Bobby Wilder is an American football coach who most recently led the Old Dominion Monarchs football team as their head coach.
As part of his early career, Wilder joined the program in 2007 and spent the first two years recruiting and establishing it. Old Dominion hired Bobby Wilder, a former Maine assistant coach, to lead the program into a new era in February 2007. Almost every new hire in college football was required to do the same thing, but there was one catch: ODU didn’t have a football program.
The 2011 and 2012 squads both advanced to the FCS playoffs, with the latter placing in the top five nationwide. He has coached around 30 quarterbacks and receivers in middle and high school football. “It reminds me of the first 32 years of my career,” he said. “I’m a coach who specializes in specific positions,” he later added.
In an exclusive interview, he shared, “The circle of unity that formed at a team meeting is what I am most proud of. The notion was brought to the squad by our leading receiver Zach Pascal, who is currently with the Philadelphia Eagles. He said that when he was a kid and he and his sibling got into a fight, their parents told them to hold hands and talk about what was bothering them.
His argument to the team was that it was difficult to remain enraged while holding someone’s hand. All of the coaches, including myself, thought it was fantastic parenting and just what our country needed at the moment.”
The first time they practiced this hand-holding technique with another team they were at the University of Charlotte. When they arrived at the hotel in downtown Charlotte the night before the game, there were literally riots taking on a few blocks away in protest of police shootings. The sadness and rage were palpable. Charlotte’s head coach, Brad Lambert, was called by Bobby Wilder and he recommended that everyone on the teams and coaching staff gather in the center of the field and held hands facing the audience. When they first took the field, the home crowd was booing at the team jokingly.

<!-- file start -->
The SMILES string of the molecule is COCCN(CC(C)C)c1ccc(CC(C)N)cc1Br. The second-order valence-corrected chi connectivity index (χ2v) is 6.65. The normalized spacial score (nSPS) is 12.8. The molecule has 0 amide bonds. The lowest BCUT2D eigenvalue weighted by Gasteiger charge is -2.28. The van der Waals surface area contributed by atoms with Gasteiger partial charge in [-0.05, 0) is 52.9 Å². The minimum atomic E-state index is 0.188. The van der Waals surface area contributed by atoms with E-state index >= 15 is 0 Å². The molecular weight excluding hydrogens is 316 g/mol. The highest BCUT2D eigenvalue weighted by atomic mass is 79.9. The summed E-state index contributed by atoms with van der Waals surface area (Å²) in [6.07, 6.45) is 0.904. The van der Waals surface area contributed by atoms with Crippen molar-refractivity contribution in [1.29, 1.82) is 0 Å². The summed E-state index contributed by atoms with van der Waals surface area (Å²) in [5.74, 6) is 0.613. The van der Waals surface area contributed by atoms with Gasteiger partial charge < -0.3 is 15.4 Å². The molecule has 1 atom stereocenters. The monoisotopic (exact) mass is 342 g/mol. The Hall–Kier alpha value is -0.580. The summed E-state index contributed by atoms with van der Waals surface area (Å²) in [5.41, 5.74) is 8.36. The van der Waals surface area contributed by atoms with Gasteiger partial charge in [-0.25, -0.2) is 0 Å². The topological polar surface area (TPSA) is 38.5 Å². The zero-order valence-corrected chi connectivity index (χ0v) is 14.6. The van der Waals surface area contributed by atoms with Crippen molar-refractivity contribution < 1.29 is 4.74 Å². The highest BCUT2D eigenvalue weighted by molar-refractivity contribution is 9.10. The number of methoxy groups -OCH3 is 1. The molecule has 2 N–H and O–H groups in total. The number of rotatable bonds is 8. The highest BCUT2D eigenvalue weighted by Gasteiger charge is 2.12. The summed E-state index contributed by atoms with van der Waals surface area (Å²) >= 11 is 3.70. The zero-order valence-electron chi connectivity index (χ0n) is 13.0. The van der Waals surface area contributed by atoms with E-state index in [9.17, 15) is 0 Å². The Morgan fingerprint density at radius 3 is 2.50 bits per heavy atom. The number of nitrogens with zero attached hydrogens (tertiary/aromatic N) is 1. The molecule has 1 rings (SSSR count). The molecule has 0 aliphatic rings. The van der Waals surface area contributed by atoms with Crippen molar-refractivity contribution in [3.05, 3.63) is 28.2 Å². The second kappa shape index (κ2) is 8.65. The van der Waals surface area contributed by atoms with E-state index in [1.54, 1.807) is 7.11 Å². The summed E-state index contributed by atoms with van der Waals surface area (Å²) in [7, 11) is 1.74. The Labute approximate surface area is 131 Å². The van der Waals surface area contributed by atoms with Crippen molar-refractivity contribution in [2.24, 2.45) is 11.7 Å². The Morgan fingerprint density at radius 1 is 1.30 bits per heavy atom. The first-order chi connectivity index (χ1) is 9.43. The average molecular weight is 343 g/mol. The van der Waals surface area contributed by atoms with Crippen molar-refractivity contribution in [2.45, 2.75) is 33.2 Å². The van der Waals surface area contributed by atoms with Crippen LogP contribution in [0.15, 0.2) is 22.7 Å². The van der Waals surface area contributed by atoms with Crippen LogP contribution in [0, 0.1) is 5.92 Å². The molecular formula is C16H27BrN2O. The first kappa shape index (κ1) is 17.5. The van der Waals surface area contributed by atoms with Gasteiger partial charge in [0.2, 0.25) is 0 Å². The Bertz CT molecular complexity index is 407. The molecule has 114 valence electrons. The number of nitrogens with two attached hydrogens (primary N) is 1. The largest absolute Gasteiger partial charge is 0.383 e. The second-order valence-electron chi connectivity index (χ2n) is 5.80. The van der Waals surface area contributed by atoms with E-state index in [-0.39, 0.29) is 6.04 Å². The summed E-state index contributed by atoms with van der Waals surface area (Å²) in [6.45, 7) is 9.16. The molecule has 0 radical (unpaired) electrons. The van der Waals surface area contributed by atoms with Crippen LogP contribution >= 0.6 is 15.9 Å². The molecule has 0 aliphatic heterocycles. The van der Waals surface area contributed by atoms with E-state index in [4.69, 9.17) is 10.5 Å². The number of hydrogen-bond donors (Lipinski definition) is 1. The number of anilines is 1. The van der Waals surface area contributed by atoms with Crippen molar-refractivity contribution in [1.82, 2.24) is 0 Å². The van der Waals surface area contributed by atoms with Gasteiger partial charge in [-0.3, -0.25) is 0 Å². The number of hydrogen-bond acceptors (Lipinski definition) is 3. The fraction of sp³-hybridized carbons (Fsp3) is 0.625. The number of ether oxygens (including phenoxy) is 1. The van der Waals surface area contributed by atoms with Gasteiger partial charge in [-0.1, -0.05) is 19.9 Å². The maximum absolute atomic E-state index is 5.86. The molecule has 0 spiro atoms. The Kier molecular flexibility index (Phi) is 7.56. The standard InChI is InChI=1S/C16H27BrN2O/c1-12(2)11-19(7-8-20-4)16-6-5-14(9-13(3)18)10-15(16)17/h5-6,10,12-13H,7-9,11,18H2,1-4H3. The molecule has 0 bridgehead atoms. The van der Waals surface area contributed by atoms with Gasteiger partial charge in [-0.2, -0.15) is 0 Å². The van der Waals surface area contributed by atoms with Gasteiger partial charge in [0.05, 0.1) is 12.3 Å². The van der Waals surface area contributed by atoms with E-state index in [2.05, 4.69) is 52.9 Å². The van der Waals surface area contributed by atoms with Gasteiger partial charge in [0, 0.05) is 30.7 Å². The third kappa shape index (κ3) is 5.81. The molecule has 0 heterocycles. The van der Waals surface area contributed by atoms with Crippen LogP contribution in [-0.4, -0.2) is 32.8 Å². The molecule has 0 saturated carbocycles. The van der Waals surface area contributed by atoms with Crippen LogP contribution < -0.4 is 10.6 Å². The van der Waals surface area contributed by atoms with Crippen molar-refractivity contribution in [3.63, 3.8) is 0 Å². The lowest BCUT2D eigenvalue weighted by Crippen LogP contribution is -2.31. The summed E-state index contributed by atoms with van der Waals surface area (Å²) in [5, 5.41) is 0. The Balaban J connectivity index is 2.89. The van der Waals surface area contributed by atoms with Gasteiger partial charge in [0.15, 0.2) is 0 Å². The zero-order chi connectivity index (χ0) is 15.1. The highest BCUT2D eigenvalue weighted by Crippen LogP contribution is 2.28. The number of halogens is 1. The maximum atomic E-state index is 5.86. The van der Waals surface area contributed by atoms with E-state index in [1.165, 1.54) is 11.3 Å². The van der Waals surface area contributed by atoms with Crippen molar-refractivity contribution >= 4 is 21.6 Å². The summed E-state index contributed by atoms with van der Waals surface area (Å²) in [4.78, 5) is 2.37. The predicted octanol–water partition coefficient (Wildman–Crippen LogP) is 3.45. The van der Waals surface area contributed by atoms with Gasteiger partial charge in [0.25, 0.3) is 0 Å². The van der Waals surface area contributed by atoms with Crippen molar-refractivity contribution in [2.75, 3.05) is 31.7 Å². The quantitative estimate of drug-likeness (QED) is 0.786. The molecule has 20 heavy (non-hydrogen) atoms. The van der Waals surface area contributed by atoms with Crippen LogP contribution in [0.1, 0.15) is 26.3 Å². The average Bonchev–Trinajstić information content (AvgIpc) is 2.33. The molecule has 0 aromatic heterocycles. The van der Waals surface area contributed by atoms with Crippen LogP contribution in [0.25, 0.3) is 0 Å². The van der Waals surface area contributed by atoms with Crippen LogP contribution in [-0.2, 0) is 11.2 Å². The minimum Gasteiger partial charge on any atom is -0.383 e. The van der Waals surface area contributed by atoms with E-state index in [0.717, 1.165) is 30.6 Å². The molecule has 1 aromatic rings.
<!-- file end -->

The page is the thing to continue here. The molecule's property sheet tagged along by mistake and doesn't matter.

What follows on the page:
However, in a matter of minutes, everyone understood their purpose and gave them a standing ovation. Wilder said, “That is the
power of young people!”
When asked about this later, he quoted, “I underlined the necessity of our political leaders listening to our young people in a scenario like this when I did a few national interviews explaining what we were doing.”
He further added, “The reenactment of our actions by The Atlanta Falcons and the New Orleans Saints in the middle of the field two days later on Monday night football made me cry and filled me with pride for everyone affiliated with the old dominion football team.”
Wilder created the ODU football program from the ground up and was the ideal candidate for the job. “I’m proud of how successful we were in such a short period of time,” he once shared with the publications.
Some Americans were not as accepting of the Black Lives Matter movement in 2016. Many people were dissatisfied with his leadership style and that of his team. He simply dreamed of using the circle of unity to bring the country together.